The Sigma-35mm has a large, maximum aperture of f/1.8. This translates into a brighter image and less noise when used wide open. In terms of light gathering capabilities, the f/1.8 aperture is roughly equivalent to f/2.8 on a full frame lens. This makes the low-light performance of the Sigma similar to Canon’s excellent 24-70mm f/2.8 for less money.
(Note 05/18/2021 — an earlier version of this review incorrectly assumed f/1.8 on this lens was equal to f/1.8 full frame. This mistake has been corrected.)
Variable focal lengths
Unlike a prime lens with a single focal length, the Sigma is variable. You may zoom in-and-out without physically moving your camera setup. This offers greater flexibility, speed and creative control when composing a shot — especially when mounted on a tripod.
Additionally, the Sigma’s “35mm equivalent” focal length range of 27-53mm is standard and well-suited for most video work. Usually this APS-C to full-frame focal length conversion doesn’t work in your favor, but this one does.
Cropped, high-quality 4K
Here is where the Sigma 18-35mm f/1.8 truly shines on the R5, though at first it may be hard to tell.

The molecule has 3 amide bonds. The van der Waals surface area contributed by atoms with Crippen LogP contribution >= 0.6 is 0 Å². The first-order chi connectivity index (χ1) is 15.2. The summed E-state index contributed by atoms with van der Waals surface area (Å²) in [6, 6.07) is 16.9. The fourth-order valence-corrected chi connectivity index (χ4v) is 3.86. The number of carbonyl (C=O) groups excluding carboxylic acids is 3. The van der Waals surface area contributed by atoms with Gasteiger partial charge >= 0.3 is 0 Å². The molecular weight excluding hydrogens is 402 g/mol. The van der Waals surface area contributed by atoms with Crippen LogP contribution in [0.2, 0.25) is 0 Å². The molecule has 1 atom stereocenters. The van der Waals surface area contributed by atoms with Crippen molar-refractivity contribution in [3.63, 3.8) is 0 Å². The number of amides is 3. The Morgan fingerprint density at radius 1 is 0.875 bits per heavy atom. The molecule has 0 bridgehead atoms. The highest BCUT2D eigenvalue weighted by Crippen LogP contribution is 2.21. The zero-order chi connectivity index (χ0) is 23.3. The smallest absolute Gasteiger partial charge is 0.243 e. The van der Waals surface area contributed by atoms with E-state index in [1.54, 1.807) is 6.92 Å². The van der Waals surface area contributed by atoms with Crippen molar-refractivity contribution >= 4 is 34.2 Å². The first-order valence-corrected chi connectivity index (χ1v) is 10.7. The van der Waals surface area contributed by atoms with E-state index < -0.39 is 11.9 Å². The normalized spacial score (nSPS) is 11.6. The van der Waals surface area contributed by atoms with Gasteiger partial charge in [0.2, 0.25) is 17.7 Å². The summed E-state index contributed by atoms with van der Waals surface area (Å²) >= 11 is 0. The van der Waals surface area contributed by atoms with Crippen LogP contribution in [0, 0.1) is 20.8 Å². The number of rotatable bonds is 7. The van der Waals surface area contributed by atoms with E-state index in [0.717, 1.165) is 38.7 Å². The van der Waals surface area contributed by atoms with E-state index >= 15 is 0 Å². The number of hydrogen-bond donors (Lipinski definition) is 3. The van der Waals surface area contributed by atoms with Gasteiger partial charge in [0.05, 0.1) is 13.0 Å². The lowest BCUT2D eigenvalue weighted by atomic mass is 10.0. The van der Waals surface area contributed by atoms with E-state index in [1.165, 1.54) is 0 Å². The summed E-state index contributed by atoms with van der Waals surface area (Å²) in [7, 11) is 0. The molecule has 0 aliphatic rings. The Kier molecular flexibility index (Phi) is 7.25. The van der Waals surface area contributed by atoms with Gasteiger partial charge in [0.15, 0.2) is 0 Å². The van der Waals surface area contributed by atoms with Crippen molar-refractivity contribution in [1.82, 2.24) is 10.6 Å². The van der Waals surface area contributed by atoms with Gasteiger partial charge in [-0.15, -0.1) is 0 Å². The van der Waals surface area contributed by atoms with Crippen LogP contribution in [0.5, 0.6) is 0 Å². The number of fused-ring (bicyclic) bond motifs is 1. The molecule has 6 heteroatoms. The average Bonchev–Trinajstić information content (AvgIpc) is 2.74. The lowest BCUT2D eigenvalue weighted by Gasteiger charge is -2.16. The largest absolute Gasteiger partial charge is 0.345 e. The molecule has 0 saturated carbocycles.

Attach the Sigma (or any APS-C lens) to the R5, and the camera automatically enables Movie Cropping. This is effectively doing for video the same thing as the aforementioned Aspect Ratio by applying a 1.6x crop.
But because the R5 can shoot 8K video, Movie Cropping applies a 1.6x crop to an 8K image. This creates a 5.1K image, which is then downsampled to 4K. This is what Canon calls “4K Crop” video.
“4K Crop” video is higher quality than regular 4K, which is what you get when 4K HQ mode and Movie Cropping are both set to “Disable” (see below).
And that’s the confusing thing about “4K Crop” video on the R5, for when an APS-C lens like the Sigma is attached, it may appear the R5 is shooting in regular 4K because 4K HQ mode is disabled. But it’s not. Behind the scenes, with Movie Cropping enabled, the R5 is oversampling 5.1K when shooting 4K.
From a qualitative perspective, there is little difference in image quality between 5.1K and 8K when downsampled to 4K. To demonstrate, below is some “4K Crop” test footage using the Sigma 18-35mm f/1.8 on the EOS R5.